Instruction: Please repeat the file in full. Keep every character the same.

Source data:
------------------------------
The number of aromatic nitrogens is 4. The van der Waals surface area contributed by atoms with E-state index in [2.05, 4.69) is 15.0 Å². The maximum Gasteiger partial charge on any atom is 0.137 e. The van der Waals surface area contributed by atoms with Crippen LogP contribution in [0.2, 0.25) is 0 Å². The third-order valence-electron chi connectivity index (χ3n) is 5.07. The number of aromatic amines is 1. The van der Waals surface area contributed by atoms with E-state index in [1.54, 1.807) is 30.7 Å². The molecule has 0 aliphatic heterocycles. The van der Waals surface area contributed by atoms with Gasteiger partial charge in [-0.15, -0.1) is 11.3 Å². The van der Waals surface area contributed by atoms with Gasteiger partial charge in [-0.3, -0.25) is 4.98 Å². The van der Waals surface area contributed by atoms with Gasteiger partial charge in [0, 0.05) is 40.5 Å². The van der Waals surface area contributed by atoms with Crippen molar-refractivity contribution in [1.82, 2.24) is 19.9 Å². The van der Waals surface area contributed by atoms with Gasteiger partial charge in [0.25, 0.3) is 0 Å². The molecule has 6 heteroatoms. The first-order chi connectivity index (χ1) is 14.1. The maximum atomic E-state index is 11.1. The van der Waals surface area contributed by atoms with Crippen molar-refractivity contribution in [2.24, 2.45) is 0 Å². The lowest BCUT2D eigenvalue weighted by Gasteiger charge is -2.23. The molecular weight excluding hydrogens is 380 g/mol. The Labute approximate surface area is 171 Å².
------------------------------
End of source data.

The number of aromatic nitrogens is 4. The van der Waals surface area contributed by atoms with E-state index in [2.05, 4.69) is 15.0 Å². The maximum Gasteiger partial charge on any atom is 0.137 e. The van der Waals surface area contributed by atoms with Crippen LogP contribution in [0.2, 0.25) is 0 Å². The third-order valence-electron chi connectivity index (χ3n) is 5.07. The number of aromatic amines is 1. The van der Waals surface area contributed by atoms with E-state index in [1.54, 1.807) is 30.7 Å². The molecule has 0 aliphatic heterocycles. The van der Waals surface area contributed by atoms with Gasteiger partial charge in [-0.15, -0.1) is 11.3 Å². The van der Waals surface area contributed by atoms with Gasteiger partial charge in [-0.3, -0.25) is 4.98 Å². The van der Waals surface area contributed by atoms with Gasteiger partial charge in [0, 0.05) is 40.5 Å². The van der Waals surface area contributed by atoms with Crippen molar-refractivity contribution in [1.82, 2.24) is 19.9 Å². The van der Waals surface area contributed by atoms with Gasteiger partial charge in [0.25, 0.3) is 0 Å². The molecule has 6 heteroatoms. The first-order chi connectivity index (χ1) is 14.1. The maximum atomic E-state index is 11.1. The van der Waals surface area contributed by atoms with Crippen molar-refractivity contribution in [2.24, 2.45) is 0 Å². The lowest BCUT2D eigenvalue weighted by Gasteiger charge is -2.23. The molecular weight excluding hydrogens is 380 g/mol. The Labute approximate surface area is 171 Å².